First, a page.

Can dogs get the flu too?

Can dogs get the flu too?

Unfortunately the answer is yes, but we’re here to help you do your best to make sure it doesn’t happen to your pup! When a human is sick, everyone within a ten mile radius knows. We complain, call out of work, and lean extra hard on our friends and family for chicken soup deliveries and royal treatment. We all know our furry friends can’t speak up about symptoms, so there’s a few things to watch out for in order to stop a mild and preventable virus. First off, don’t panic; dog flu is most commonly just a bit uncomfortable and ultra rarely life-threatening. That being said, it’s fairly easily spread by any friendly nose-to-nose contact or any dog park/daily social activity. How do you know if your pup may have it? The symptoms range from your typical lethargic behavior to sniffles and cough resembling ‘kennel cough’. If you suspect your pup is coming down with the flu, simply take them to your local vet and discuss whether a flu shot is the most effective option. We work closely with the Boston Veterinary Clinic, which offers a shot covering both the flu and distemper/parvovirus. As with preventing any communicable virus, your best line of defense is always common sense. Do your research and only board/daycare with reputable companies (like us!), bring your own collapsible bowl to the dog park, and keep a close eye on your best friend to see if they are exhibiting any symptoms keeping them from being their most energetic and happy selves!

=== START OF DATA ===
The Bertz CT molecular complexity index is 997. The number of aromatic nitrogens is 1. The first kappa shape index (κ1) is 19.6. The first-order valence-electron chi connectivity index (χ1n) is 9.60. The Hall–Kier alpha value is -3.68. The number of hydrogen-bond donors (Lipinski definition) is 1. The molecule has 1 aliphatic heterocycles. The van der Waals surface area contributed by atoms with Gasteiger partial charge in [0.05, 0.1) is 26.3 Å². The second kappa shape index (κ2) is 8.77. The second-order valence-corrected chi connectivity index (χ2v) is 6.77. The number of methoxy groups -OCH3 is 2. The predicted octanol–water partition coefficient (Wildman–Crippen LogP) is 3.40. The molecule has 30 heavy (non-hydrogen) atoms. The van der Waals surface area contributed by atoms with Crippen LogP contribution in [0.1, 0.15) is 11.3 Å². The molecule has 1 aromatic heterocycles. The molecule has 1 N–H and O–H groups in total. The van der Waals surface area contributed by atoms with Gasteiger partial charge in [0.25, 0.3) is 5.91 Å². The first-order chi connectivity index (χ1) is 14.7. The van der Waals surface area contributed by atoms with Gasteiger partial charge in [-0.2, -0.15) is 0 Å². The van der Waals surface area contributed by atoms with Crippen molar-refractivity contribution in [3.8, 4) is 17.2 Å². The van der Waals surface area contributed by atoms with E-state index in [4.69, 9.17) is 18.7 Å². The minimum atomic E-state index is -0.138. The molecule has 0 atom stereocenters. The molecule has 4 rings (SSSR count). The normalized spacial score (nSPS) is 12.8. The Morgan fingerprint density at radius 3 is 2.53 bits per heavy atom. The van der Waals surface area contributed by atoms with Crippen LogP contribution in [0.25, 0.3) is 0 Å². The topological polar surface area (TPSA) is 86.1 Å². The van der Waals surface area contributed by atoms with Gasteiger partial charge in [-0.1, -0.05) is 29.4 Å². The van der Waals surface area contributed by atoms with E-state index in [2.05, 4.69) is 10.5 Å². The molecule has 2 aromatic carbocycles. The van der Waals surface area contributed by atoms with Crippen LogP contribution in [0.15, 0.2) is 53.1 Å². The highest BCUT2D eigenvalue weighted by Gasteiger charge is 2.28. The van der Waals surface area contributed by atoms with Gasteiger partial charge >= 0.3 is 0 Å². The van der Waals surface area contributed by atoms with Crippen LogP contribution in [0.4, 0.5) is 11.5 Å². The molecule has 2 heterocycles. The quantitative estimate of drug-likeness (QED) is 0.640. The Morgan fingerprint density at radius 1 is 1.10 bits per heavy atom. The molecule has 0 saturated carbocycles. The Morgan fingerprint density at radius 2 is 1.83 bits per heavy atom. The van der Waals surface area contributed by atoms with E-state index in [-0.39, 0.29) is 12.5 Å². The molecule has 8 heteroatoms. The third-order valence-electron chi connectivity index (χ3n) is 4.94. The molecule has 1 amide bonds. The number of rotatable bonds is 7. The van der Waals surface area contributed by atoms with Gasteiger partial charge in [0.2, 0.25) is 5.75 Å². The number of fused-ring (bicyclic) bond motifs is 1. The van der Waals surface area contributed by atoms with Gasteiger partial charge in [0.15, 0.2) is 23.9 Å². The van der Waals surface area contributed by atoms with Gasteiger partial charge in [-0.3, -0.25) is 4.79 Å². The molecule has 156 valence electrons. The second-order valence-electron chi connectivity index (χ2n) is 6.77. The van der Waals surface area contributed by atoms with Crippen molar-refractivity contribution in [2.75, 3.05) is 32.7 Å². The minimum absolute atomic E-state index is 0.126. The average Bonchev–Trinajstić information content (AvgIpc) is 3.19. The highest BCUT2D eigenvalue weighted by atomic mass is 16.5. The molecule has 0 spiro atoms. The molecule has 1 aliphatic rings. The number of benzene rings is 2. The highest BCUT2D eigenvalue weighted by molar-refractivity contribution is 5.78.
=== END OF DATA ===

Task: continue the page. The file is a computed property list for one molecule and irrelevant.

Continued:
Here’s to a happy and healthy Fall season!


Elliot’s House

Kennel Cough in Dogs

If your dog is hacking away or constantly making noises that make it sound like he’s choking on something, he may have a case of kennel cough, or canine infectious tracheobronchitis. Although kennel cough can sound terrible, most of the time it is not a serious condition, and most dogs will recover without treatment.

What is Kennel Cough?

Just as human colds may be caused by many different viruses, kennel cough itself can have multiple causes. One of the most common culprits is a bacterium called Bordetella bronchiseptica m– which is why kennel cough is often called Bordetella. Most dogs that become infected with Bordetella are infected with a virus at the same time. These viruses, which are known to make dogs more susceptible to contracting Bordetella infection, include canine adenovirus, canine distemper virus, canine herpes virus, parainfluenza virus and canine reovirus.

Dogs “catch” kennel cough when they inhale bacteria or virus particles into their respiratory tract. This tract is normally lined with a coating of mucus that traps infectious particles, but there are a number of factors that can weaken this protection and make dogs prone to kennel cough infection, which results in inflammation of the larynx (voice box) and trachea (windpipe).

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